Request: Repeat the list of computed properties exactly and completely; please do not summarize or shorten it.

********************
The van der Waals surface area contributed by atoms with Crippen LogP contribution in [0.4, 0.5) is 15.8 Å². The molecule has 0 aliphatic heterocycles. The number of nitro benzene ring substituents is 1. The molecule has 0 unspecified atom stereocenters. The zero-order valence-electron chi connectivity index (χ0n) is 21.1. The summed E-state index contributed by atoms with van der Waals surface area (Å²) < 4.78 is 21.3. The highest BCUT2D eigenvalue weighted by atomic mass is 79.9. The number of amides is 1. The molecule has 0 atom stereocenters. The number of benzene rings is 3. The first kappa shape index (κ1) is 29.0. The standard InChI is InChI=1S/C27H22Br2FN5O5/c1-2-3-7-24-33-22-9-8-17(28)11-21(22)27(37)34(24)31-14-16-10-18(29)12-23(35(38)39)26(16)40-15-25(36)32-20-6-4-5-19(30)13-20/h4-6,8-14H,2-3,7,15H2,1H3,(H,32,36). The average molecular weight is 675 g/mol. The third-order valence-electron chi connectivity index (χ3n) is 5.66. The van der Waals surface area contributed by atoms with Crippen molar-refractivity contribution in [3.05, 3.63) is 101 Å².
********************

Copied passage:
The van der Waals surface area contributed by atoms with Crippen LogP contribution in [0.4, 0.5) is 15.8 Å². The molecule has 0 aliphatic heterocycles. The number of nitro benzene ring substituents is 1. The molecule has 0 unspecified atom stereocenters. The zero-order valence-electron chi connectivity index (χ0n) is 21.1. The summed E-state index contributed by atoms with van der Waals surface area (Å²) < 4.78 is 21.3. The highest BCUT2D eigenvalue weighted by atomic mass is 79.9. The number of amides is 1. The molecule has 0 atom stereocenters. The number of benzene rings is 3. The first kappa shape index (κ1) is 29.0. The standard InChI is InChI=1S/C27H22Br2FN5O5/c1-2-3-7-24-33-22-9-8-17(28)11-21(22)27(37)34(24)31-14-16-10-18(29)12-23(35(38)39)26(16)40-15-25(36)32-20-6-4-5-19(30)13-20/h4-6,8-14H,2-3,7,15H2,1H3,(H,32,36). The average molecular weight is 675 g/mol. The third-order valence-electron chi connectivity index (χ3n) is 5.66. The van der Waals surface area contributed by atoms with Crippen molar-refractivity contribution in [3.05, 3.63) is 101 Å².